A Chorus Line

Local Arts Reviews

Exhibitionism

A Chorus Line: Former Glory

Paramount Theatre,

Through October 8

Running Time: 2 hrs, 15 min

If there is one, singular sensation to be had at Austin Musical Theatre's revival of A Chorus Line, it may be a throbbing headache. Oh, the show boasts wall-to-wall (apron-to-cyclorama? wing-to-wing?) talent working its collective ass off on the stage. Unfortunately, the insanely loud sound design by Duncan Robert Edwards and David F. Shapiro, and the rudimentary -- and blinding -- lighting design, re-created by Tony Tucci from Tharon Musser's original, ultimately cause more pain than the performers can bring pleasure.

As staged by Scott Thompson, this two-hour, intermission-less production is a real museum piece; what you see is exactly what you got 25 years ago. At that time, this story of 17 dancers giving it all they've got during an all-day casting call for a Broadway show truly broke ground. It created a sort of onstage psychological trauma center and support group for a then-unheralded breed of dedicated dancer: the anonymous chorus member who fills in on those big show numbers, gets no acclaim, takes an early bow, and disappears into the shadows of The Great White Way, always dreaming of that big break. However, the 17 hopefuls on whom A Chorus Line focuses tell us much more than we want to know about their personal lives, things that in 1975 might have been shocking (I discovered I'm gay! My body is betraying me with all these newly operable sexual organs! My friends and family don't approve of my dancing!), but now are rather quaint, or just boring.

Thankfully, the really great thing about this musical is that, since it focuses on the dancers, there is plenty of dancing to be done. Thompson's cast of locals and actors imported from New York dances -- and sings and acts -- well, like they've been doing this on Broadway stages all their careers. And because the show takes place at an audition, the characters are not supposed to be equally good at the steps they are asked to master in an instant, a feat that this company executes terrifically, convincing us that these are performers just learning to dance as an ensemble together. Of course, when their characters start spilling their emotional baggage, prompting the show's musical numbers, all the dancers suddenly show just how precise, strong, subtle, and excellent they really are.

The show's romantic subplot tells an even more detailed story about the choreographer running the audition -- Zach, played with warmth by Paul Hadobas -- and his ex, Cassie, an older dancer whose career has stalled. She is back to start all over again and has to struggle against Zach's reluctance to see her as just another chorus girl. But Jane Lanier's Cassie appears too jaded for a comeback. Never smiling, never really seeming to enjoy herself at all -- not even in her solo "The Music and the Mirror," where she dances her irrepressible desire to dance -- this Cassie can do all the steps with ease, but perhaps not with the joy she felt the first time she made it onto a chorus line. And so it is with this production: With its story, that could be happening right now, but with its poor tech and stale writing, it appears to be languishing in its former glory.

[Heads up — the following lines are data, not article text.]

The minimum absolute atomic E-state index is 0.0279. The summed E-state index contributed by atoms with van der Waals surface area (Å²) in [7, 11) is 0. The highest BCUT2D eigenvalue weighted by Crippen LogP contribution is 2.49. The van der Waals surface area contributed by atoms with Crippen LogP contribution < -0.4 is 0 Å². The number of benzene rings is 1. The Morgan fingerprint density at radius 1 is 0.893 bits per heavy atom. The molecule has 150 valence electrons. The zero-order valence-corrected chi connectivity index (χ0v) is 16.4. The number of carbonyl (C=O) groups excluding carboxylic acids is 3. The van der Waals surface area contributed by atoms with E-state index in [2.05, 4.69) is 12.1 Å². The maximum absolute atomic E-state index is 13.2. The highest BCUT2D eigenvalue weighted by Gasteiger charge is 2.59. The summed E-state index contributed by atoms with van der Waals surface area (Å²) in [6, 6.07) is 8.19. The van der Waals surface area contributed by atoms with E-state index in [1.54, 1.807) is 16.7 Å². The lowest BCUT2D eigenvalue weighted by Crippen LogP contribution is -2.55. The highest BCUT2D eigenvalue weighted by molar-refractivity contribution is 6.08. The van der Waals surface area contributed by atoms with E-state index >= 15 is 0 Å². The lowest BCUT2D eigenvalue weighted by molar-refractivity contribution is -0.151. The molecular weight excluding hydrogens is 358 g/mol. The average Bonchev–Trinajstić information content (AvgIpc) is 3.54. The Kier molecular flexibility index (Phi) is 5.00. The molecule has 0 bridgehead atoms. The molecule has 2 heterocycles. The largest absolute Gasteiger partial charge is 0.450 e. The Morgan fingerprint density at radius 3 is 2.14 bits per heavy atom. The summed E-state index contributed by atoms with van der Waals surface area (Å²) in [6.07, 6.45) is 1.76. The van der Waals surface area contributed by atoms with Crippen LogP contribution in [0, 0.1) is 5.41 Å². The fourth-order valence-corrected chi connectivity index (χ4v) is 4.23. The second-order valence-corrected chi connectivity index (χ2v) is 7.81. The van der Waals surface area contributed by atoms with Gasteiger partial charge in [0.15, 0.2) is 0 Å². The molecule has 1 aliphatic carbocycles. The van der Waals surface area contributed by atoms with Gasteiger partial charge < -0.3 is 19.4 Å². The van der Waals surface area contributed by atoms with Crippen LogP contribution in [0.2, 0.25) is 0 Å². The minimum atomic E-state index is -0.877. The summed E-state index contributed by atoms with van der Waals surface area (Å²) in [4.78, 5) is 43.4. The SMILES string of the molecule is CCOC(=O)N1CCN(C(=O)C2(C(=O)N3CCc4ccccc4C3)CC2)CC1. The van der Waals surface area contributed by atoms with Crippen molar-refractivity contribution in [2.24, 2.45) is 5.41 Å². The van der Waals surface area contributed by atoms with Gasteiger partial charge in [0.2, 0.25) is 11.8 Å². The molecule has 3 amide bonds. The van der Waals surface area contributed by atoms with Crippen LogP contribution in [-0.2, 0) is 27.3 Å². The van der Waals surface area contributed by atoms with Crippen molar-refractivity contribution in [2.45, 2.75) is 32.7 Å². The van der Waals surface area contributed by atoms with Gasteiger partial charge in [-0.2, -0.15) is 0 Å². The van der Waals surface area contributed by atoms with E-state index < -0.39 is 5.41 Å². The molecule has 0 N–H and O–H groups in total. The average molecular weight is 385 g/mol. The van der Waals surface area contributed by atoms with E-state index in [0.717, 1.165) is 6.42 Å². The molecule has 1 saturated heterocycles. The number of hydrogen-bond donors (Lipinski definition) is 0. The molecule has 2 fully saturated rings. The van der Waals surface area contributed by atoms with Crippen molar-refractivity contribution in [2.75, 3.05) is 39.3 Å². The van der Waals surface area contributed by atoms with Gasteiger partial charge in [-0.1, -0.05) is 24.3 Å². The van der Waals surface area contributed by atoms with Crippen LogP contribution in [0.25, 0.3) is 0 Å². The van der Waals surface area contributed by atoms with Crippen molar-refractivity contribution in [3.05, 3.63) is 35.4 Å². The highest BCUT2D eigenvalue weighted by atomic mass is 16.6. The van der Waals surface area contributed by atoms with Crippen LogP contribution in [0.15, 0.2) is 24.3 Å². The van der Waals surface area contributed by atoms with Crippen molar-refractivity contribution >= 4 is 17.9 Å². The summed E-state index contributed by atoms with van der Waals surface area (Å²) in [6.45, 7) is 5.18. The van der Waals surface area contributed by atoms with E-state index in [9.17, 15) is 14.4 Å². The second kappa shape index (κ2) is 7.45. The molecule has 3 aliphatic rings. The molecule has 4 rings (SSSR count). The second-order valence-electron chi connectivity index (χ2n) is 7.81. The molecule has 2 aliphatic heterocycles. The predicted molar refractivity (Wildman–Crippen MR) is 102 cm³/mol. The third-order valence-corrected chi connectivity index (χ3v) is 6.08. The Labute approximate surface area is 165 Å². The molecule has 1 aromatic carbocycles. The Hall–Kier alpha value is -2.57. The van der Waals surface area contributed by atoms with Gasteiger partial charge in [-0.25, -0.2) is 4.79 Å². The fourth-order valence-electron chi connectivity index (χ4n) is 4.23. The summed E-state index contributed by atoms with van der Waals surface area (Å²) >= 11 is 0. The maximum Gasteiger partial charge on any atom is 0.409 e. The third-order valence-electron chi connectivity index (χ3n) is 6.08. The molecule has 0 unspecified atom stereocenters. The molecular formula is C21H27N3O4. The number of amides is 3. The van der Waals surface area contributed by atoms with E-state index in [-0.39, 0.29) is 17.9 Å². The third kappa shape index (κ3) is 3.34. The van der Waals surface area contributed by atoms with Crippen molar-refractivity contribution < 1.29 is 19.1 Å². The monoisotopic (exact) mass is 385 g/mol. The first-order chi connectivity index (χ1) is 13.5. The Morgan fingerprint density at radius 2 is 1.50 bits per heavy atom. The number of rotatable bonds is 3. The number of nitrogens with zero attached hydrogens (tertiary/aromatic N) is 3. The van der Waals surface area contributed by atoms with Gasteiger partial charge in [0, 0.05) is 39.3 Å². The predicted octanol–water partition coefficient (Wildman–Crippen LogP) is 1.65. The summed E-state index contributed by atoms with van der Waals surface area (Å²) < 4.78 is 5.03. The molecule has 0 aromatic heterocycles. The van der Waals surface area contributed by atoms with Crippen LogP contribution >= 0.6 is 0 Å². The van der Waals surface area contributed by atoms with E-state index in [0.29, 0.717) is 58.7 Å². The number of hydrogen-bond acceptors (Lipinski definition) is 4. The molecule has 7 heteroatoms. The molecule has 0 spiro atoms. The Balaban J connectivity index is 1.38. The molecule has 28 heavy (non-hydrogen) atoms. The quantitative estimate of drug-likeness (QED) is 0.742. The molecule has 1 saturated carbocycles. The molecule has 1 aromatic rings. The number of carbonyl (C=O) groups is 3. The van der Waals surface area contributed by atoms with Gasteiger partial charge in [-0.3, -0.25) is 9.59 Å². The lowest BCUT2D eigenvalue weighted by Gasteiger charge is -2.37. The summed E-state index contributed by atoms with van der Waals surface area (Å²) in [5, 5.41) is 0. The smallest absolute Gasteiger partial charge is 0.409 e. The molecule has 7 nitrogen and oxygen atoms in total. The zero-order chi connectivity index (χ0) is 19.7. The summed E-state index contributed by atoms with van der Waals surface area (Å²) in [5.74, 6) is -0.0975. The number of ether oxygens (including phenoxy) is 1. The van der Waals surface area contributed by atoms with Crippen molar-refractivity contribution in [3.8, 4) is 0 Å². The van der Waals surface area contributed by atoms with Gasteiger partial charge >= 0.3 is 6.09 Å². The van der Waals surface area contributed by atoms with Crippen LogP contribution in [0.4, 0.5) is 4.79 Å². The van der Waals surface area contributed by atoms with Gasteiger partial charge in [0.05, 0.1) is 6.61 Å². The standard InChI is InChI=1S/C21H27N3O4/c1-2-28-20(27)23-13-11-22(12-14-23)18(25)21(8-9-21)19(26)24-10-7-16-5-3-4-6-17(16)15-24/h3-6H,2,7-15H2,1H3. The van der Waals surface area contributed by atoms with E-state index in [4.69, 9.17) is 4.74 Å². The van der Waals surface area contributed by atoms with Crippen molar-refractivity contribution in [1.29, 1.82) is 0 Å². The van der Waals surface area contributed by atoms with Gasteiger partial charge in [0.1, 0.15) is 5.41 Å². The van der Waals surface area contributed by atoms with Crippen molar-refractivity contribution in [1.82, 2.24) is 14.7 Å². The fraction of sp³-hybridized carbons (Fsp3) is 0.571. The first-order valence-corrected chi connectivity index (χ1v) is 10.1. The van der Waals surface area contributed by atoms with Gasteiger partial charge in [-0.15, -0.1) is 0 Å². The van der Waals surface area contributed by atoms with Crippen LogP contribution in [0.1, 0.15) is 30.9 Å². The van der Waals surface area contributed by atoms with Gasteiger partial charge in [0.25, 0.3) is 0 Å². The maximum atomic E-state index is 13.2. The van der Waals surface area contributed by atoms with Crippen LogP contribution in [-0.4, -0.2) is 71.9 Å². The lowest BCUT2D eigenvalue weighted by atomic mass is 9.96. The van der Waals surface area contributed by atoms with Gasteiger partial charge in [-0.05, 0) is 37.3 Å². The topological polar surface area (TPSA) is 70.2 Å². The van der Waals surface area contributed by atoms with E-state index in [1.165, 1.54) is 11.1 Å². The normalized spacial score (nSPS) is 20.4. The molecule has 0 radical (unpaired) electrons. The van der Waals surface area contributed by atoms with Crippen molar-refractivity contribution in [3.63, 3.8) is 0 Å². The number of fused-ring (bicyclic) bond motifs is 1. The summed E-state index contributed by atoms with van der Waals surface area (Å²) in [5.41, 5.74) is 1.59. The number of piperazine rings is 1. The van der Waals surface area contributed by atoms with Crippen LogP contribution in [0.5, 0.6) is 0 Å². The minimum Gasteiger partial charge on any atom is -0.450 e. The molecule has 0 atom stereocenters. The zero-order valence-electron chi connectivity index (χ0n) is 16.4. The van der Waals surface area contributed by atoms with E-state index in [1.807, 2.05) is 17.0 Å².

A note to readers: Bold and uncensored, The Austin Chronicle has been Austin’s independent news source for almost 40 years, expressing the community’s political and environmental concerns and supporting its active cultural scene. Now more than ever, we need your support to continue supplying Austin with independent, free press. If real news is important to you, please consider making a donation of $5, $10 or whatever you can afford, to help keep our journalism on stands.

Support the Chronicle  

READ MORE
More Arts Reviews
All the Way
All the Way
In Zach Theatre's staging of this epic political drama about LBJ, the fight for civil rights feels particularly urgent

Robert Faires, May 1, 2015

Random Acts of Magic
Random Acts of Magic
The 2015 batch of Out of Ink 10-minute plays is a satisfying buffet of silliness and thoughtfulness

Elizabeth Cobbe, May 1, 2015

More by Robi Polgar
<i>National Geographic: Symphony for Our World</i>
National Geographic: Symphony for Our World
The breathtaking natural history footage combined with live symphonic performance sent a noble message: Save the Earth

Aug. 3, 2018

Review: 2018 Austin Chamber Music Festival
Review: 2018 Austin Chamber Music Festival
How the Attacca Quartet, Emerson Quartet, and invoke played

July 17, 2018

KEYWORDS FOR THIS STORY

A Chorus Line, Austin Musical Theatre, Scott Thompson, Paul Hadobas, Jane Lanier, Duncan Robert Edwards, David F. Shapiro, Tony Tucci

MORE IN THE ARCHIVES
NEWSLETTERS
One click gets you all the newsletters listed below

Breaking news, arts coverage, and daily events

Can't keep up with happenings around town? We can help.

Austin's queerest news and events

New recipes and food news delivered Mondays

Eric Goodman's Austin FC column, other soccer news

Information is power. Support the free press, so we can support Austin.   Support the Chronicle